Frank Pepe Pizzeria Napoletana, known locally as Pepe's, is a popular pizza restaurant in the Wooster Square neighborhood of New Haven, Connecticut at 163 Wooster Street. Opened in 1925, it is one of the oldest and best known pizzerias in the United States.
Pepe's was founded in 1925 by Frank Pepe (April 15, 1893 – September 6, 1969), an Italian immigrant. Pepe was born in Maiori, Italy, and immigrated to New Haven in 1909 at the age of 17. The quintessential Wooster Square Italian immigrant (poor, uneducated, enthusiastic), he took a job at a New Haven factory, but he hated it.
During World War I, Pepe went back to Italy to fight for his beloved native country. Upon returning, he soon landed a job working at a bakery on Wooster Street which was a much better fit for him. Pepe began walking through the Wooster Square market and sold his "tomato pies" off of a special headdress. After saving up enough money, he was able to buy a wagon to sell his pizzas from. He did so well with his pizzas that he was eventually able to take over his employer's business and turn it into the first "Frank Pepe Pizzeria Napoletana" on June 16, 1925. Frank Pepe died on September 6, 1969.
Pepe's originated the New Haven-style thin-crust apizza (closely related to Neapolitan-style Italian pizza) which he baked in a coal-fired brick oven. Originally, Frank Pepe only made two varieties of pizza: the "plain" (oregano, chopped garlic, tomato sauce, and grated pecorino romano cheese) and the "marinara" (tomato sauce, grated cheese, and anchovies).
The piece of land which Pepe's restaurant sat on was owned by the Boccamiello family. They later made Frank Pepe leave so that they could start their own pizzeria at the establishment, which they renamed The Spot. Pepe moved his restaurant to its current location next door to The Spot in 1936. The Pepe family later bought back The Spot from the Boccamiello family in 1981 and it now serves the same menu as the newer restaurant.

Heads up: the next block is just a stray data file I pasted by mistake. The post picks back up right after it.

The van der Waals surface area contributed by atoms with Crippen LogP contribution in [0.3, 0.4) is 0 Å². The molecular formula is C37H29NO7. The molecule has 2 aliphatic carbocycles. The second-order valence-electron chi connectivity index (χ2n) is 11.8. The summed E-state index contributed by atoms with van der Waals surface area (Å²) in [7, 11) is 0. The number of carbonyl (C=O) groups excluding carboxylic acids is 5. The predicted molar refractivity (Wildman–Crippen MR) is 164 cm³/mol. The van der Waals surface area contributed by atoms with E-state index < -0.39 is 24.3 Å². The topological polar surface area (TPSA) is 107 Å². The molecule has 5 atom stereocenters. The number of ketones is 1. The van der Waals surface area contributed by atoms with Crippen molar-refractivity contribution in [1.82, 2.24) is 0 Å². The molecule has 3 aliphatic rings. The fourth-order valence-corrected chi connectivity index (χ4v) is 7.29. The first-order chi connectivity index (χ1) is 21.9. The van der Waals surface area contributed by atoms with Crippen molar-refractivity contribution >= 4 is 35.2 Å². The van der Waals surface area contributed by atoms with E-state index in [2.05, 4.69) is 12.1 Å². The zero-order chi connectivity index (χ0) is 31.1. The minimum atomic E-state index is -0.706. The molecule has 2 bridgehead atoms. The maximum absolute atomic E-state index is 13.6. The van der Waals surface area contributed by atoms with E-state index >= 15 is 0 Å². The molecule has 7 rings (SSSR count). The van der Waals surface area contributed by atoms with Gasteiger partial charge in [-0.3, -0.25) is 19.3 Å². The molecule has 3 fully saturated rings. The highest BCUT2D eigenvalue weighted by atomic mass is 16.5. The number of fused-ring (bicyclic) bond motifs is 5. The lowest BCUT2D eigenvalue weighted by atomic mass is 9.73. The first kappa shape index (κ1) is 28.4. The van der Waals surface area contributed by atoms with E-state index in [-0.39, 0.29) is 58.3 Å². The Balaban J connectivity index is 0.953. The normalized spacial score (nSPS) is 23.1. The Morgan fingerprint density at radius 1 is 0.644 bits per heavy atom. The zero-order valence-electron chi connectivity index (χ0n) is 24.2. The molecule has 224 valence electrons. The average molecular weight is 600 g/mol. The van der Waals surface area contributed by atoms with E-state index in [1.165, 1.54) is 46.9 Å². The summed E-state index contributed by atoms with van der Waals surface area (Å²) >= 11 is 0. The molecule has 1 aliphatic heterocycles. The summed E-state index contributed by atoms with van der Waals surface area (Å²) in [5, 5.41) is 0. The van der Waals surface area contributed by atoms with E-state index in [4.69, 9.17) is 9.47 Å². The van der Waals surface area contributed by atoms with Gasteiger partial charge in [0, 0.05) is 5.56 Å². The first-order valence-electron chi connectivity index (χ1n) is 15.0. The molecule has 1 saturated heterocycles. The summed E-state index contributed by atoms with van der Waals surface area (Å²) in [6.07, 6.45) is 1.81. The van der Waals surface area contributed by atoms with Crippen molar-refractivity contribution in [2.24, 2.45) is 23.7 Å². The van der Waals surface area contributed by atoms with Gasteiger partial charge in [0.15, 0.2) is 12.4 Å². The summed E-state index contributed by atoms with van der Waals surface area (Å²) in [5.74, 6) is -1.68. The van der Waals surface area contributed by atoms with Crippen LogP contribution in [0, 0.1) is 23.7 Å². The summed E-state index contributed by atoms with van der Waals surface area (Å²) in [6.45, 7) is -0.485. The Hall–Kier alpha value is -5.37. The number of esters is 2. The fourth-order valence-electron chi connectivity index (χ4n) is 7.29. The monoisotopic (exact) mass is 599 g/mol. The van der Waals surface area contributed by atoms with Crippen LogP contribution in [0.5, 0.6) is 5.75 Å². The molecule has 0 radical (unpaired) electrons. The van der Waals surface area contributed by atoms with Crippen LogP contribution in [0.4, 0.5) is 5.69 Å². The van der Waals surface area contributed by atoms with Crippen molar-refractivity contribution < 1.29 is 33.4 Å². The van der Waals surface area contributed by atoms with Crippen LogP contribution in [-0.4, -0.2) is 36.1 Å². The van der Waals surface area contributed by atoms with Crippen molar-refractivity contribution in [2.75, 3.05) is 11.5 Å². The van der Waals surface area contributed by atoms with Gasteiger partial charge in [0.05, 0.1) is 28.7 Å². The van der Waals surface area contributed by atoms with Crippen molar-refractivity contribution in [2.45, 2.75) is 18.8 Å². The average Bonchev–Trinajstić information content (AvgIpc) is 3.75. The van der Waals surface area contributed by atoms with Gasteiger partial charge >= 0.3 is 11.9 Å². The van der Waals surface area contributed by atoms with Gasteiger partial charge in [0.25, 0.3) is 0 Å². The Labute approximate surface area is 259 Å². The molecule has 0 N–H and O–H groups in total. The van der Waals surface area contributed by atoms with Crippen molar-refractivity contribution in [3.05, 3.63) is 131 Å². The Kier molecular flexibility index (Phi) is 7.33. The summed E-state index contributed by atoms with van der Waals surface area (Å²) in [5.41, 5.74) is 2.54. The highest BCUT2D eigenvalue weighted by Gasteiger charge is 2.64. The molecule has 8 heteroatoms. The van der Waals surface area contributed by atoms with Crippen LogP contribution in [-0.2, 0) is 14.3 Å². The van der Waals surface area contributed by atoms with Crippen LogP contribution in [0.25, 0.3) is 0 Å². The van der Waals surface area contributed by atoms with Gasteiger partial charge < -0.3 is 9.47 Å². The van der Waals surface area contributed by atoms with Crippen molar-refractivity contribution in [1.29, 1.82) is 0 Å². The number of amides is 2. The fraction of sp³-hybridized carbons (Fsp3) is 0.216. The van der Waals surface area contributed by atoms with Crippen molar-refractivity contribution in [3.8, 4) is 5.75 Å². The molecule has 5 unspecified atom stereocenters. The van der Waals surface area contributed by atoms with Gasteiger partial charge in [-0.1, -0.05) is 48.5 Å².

In the alleyway between The Spot and Pepe's, Boccamiello's nephew Bear would open clams and sell them on the half shell to passersby. Pepe's restaurant began serving littleneck clams on the half shell at the bar. It was only a matter of time before he decided to put the clams on the pizza. The white clam pie is just crust, olive oil, oregano, grated cheese, chopped garlic, and fresh littleneck clams. The restaurant will serve the pizza with or without mozzarella, but they try to discourage customers from ordering it with mozzarella because they feel that it makes the pizza too heavy and rich. They are also adamant on using freshly shucked clams as opposed to canned clams; if fresh clams are not available then they will not serve the white clam pie. Three men are employed by Pepe's just for shucking the clams on location. Since its invention, the white clam pie has become the signature pizza among the New Haven pizzerias.
Today Pepe's is particularly known for its innovation of the white pizza topped with freshly shucked littleneck clams. This type of pizza pie became one of the restaurant's famous specialties - the by-product of Frank Pepe's allergies to tomatoes and cheese.
All Pepe's locations feature the same menu.
Small, Medium and Large pies are sold with following toppings available.
A small tossed salad with balsamic vinaigrette dressing is available.
All Pepe's ovens are coal fired and built in exactly the same manner from brick, based on the original. They measure 14 by 14 feet and cook pizzas in approximately 8 to 10 minutes.
Pepe's is currently expanding outside of New Haven as a small family owned chain. Nine relatives are co-owners of the chain, including grandsons Gary Bimonte and Francis Rosselli. All locations feature the same green and white design of their building and fixtures, serve on the square pizza pans and use the same suppliers for their ingredients.
Another Wooster Street pizza restaurant, Sally's Apizza, was founded by Pepe's nephew Sal Consiglio in 1938. Sally's and Pepe's have a long friendly rivalry and pizza fans are divided over which serves the better pizza. Frank Sinatra, for example, was a fan of Sally's, while President Ronald Reagan preferred Pepe's.
Pepe's is a busy establishment, and New Havenites will cheerfully wait in line outside the restaurant for hours in all kinds of weather. Having to wait to be seated is almost as much of a New Haven tradition as the pizza itself. Pepe's is also a major tourist attraction in New Haven.